I’m not even going to resist temptation here. The Moon Neo ACE is audio’s Swiss Army Knife – even though it’s made in Canada. This all-in-one amplifier-meets-media player is on the very cutting edge of ‘now’ technology, a product that would have been impossible 10 years ago, and unthinkable 10 years before that. Yet it’s a product with legs long enough to think it still a going concern 10 years from now, and that’s not easy to suggest in today’s fast-moving digital audio world.
The ACE is part of Moon’s Neo range, the slimline ones with all black or ‘panda’ silver-black chassis. The name is an acronym meaning ‘A Complete Experience’ and that seems like a fair assessment. It’s a 50W per channel integrated amplifier with a moving magnet phono stage, a couple of rear-mounted line level RCA inputs and a front mounted stereo mini-jack for DAP, tablet, or smartphone users, and a surprisingly competent headphone stage. There are also eight digital inputs, including aptX Bluetooth, USB, Wi-Fi, and Ethernet, alongside the older Toslink and coaxial digital. There’s a neat little OLED screen in the middle of the front panel.
The core to the digital side of things is Moon’s own MiND (Moon intelligent Network Device) system, and a MiND module is fitted inside the ACE. All you need to do is hook this to a computer network (wired or wirelessly – it doesn’t really matter unless you are attempting to squirt some really high-res files through Wi-Fi, in which case wired is probably your best bet – this is more to do with the robustness of your domestic Wi-Fi infrastructure than any weak links in the ACE), and then run the whole caboodle from a tablet or smartphone – preferably a tablet – working on the same network. Complexity of installation largely depends on whether you have to enter a network password. Basically, unless you are having this sentence explained to you by your carer, the actions of reading and parsing this page are about as complex as getting the Moon up and running. MiND will locate, support, and play any audio files it finds on that network that aren’t protected, and integrates with TIDAL quicker than Taylor Swift finds new boyfriends. Fortunately, if you feel that nagging fear of being overwehelmed by technology, the ACE makes all this simple.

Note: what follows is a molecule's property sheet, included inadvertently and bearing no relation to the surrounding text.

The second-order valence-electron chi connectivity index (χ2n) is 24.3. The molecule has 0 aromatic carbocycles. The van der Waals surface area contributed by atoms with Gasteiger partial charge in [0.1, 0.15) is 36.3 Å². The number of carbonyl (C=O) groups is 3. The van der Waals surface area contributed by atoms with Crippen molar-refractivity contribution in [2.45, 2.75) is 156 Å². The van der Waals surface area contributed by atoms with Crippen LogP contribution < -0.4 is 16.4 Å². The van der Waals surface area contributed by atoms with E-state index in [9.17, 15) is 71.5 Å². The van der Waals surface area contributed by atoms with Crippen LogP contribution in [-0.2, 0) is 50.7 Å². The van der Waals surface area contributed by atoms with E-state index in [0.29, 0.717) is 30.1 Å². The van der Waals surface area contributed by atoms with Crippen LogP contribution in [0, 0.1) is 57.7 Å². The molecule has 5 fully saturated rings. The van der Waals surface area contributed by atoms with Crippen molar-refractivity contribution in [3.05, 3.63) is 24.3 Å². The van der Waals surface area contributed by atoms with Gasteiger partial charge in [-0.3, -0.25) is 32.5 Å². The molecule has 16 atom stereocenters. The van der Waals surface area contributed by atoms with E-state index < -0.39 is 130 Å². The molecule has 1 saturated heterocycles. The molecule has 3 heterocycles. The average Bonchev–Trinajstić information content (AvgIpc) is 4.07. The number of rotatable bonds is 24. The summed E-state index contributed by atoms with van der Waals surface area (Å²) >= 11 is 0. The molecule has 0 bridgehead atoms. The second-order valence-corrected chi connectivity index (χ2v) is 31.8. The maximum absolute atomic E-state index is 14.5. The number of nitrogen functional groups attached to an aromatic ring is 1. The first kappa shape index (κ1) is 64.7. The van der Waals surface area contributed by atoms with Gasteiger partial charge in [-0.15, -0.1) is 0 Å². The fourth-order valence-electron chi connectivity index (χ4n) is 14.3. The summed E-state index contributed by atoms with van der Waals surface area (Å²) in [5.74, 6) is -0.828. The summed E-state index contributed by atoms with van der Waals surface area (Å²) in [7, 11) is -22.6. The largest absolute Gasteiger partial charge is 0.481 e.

ACE needs to do all this because we are at the tail end of the biggest migration of audio replay since the 1980s. There’s a statistic commonly bandied round the music business that suggests most people start collecting music in or around the time they turn teenage, and that crucial period between 13-28 is when we lay down musical roots that resonate through the rest of our lives. And if you are celebrating your 28th birthday this year, you came of age musically in the time of Napster. Chances are, you never needed to start a CD collection, because online services fed that addiction (in fact, paradoxically, a 28 year old music lover is more likely to own a collection of LPs rather than CDs, and their digital music will have always been entirely file-based rather than physical). However, many of us with a few more years on the odometer are likely to have a collection of music on CD, either ripped to a server or still being played through a CD player. So the ACE needs to accommodate listeners who have all their music on polycarbonate (no CD player in the ACE, but it does have digital and analogue connections for players) or even vinyl disc, those who have music stored on home computers and servers, and those who have abandoned local storage for online content delivery. Phew!